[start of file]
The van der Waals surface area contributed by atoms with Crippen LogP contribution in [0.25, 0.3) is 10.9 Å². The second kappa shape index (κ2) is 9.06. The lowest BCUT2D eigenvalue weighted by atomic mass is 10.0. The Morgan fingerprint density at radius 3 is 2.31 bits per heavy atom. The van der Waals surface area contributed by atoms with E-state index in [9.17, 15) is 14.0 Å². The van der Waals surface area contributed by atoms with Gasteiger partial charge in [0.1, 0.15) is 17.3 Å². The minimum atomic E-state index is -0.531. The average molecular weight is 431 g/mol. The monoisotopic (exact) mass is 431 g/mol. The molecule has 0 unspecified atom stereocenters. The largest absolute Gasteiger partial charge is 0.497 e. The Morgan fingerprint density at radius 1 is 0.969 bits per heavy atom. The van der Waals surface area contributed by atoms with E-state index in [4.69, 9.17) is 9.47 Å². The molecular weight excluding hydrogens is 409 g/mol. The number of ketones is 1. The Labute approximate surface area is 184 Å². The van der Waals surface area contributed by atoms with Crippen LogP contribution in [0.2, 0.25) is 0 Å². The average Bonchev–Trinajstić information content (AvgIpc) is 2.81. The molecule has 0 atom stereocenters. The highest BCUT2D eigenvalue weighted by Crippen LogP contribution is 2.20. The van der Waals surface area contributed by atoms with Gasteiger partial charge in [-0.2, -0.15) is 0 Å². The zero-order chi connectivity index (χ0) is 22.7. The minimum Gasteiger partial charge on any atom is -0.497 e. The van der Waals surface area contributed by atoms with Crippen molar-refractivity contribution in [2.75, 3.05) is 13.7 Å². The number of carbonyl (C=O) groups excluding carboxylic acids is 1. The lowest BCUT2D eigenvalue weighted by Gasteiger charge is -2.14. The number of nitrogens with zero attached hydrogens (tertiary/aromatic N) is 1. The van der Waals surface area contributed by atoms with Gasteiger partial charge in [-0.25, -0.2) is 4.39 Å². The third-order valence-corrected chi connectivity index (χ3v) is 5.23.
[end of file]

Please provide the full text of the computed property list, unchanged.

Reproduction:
The van der Waals surface area contributed by atoms with Crippen LogP contribution in [0.25, 0.3) is 10.9 Å². The second kappa shape index (κ2) is 9.06. The lowest BCUT2D eigenvalue weighted by atomic mass is 10.0. The Morgan fingerprint density at radius 3 is 2.31 bits per heavy atom. The van der Waals surface area contributed by atoms with E-state index in [9.17, 15) is 14.0 Å². The van der Waals surface area contributed by atoms with Gasteiger partial charge in [0.1, 0.15) is 17.3 Å². The minimum atomic E-state index is -0.531. The average molecular weight is 431 g/mol. The monoisotopic (exact) mass is 431 g/mol. The molecule has 0 unspecified atom stereocenters. The largest absolute Gasteiger partial charge is 0.497 e. The Morgan fingerprint density at radius 1 is 0.969 bits per heavy atom. The van der Waals surface area contributed by atoms with E-state index in [4.69, 9.17) is 9.47 Å². The molecular weight excluding hydrogens is 409 g/mol. The number of ketones is 1. The Labute approximate surface area is 184 Å². The van der Waals surface area contributed by atoms with Crippen LogP contribution in [0.2, 0.25) is 0 Å². The average Bonchev–Trinajstić information content (AvgIpc) is 2.81. The molecule has 0 atom stereocenters. The highest BCUT2D eigenvalue weighted by Crippen LogP contribution is 2.20. The van der Waals surface area contributed by atoms with Gasteiger partial charge in [-0.2, -0.15) is 0 Å². The zero-order chi connectivity index (χ0) is 22.7. The minimum Gasteiger partial charge on any atom is -0.497 e. The van der Waals surface area contributed by atoms with Crippen molar-refractivity contribution in [2.75, 3.05) is 13.7 Å². The number of carbonyl (C=O) groups excluding carboxylic acids is 1. The lowest BCUT2D eigenvalue weighted by Gasteiger charge is -2.14. The number of nitrogens with zero attached hydrogens (tertiary/aromatic N) is 1. The van der Waals surface area contributed by atoms with Gasteiger partial charge in [-0.25, -0.2) is 4.39 Å². The third-order valence-corrected chi connectivity index (χ3v) is 5.23.